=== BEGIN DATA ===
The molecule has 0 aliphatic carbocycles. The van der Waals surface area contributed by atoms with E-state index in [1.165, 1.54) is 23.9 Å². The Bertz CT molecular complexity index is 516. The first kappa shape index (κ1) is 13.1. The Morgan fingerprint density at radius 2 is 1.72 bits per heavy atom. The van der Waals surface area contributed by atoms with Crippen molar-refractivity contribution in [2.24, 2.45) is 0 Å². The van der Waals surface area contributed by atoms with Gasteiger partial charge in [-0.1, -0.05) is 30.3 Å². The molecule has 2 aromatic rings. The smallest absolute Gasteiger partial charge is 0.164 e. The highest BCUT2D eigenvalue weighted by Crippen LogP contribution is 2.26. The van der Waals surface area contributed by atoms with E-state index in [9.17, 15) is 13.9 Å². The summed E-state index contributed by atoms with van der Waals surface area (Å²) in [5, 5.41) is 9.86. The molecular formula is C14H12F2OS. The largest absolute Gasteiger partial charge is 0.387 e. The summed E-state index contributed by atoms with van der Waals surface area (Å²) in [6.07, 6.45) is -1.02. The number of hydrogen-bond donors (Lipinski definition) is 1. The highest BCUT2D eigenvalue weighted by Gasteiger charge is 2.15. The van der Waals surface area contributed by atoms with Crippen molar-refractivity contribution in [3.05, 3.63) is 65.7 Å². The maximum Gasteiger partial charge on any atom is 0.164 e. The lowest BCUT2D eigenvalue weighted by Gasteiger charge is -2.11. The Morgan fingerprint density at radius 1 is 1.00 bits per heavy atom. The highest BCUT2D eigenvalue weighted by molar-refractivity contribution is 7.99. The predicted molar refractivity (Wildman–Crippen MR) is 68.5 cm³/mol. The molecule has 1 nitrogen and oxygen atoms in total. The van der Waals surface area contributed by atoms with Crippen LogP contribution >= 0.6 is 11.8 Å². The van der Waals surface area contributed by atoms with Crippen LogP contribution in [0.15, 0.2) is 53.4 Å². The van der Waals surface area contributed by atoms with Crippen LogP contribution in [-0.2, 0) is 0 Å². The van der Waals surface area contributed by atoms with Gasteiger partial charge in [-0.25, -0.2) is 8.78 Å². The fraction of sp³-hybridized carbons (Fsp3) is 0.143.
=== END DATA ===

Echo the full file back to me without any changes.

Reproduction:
The molecule has 0 aliphatic carbocycles. The van der Waals surface area contributed by atoms with E-state index in [1.165, 1.54) is 23.9 Å². The Bertz CT molecular complexity index is 516. The first kappa shape index (κ1) is 13.1. The Morgan fingerprint density at radius 2 is 1.72 bits per heavy atom. The van der Waals surface area contributed by atoms with Crippen molar-refractivity contribution in [2.24, 2.45) is 0 Å². The van der Waals surface area contributed by atoms with Gasteiger partial charge in [-0.1, -0.05) is 30.3 Å². The molecule has 2 aromatic rings. The smallest absolute Gasteiger partial charge is 0.164 e. The highest BCUT2D eigenvalue weighted by Crippen LogP contribution is 2.26. The van der Waals surface area contributed by atoms with E-state index in [9.17, 15) is 13.9 Å². The summed E-state index contributed by atoms with van der Waals surface area (Å²) in [5, 5.41) is 9.86. The molecular formula is C14H12F2OS. The largest absolute Gasteiger partial charge is 0.387 e. The summed E-state index contributed by atoms with van der Waals surface area (Å²) in [6.07, 6.45) is -1.02. The number of hydrogen-bond donors (Lipinski definition) is 1. The highest BCUT2D eigenvalue weighted by Gasteiger charge is 2.15. The van der Waals surface area contributed by atoms with Crippen molar-refractivity contribution in [3.05, 3.63) is 65.7 Å². The maximum Gasteiger partial charge on any atom is 0.164 e. The lowest BCUT2D eigenvalue weighted by Gasteiger charge is -2.11. The Morgan fingerprint density at radius 1 is 1.00 bits per heavy atom. The highest BCUT2D eigenvalue weighted by molar-refractivity contribution is 7.99. The predicted molar refractivity (Wildman–Crippen MR) is 68.5 cm³/mol. The molecule has 1 nitrogen and oxygen atoms in total. The van der Waals surface area contributed by atoms with Crippen LogP contribution >= 0.6 is 11.8 Å². The van der Waals surface area contributed by atoms with Crippen LogP contribution in [0.15, 0.2) is 53.4 Å². The van der Waals surface area contributed by atoms with Crippen LogP contribution in [-0.2, 0) is 0 Å². The van der Waals surface area contributed by atoms with Gasteiger partial charge in [-0.25, -0.2) is 8.78 Å². The fraction of sp³-hybridized carbons (Fsp3) is 0.143.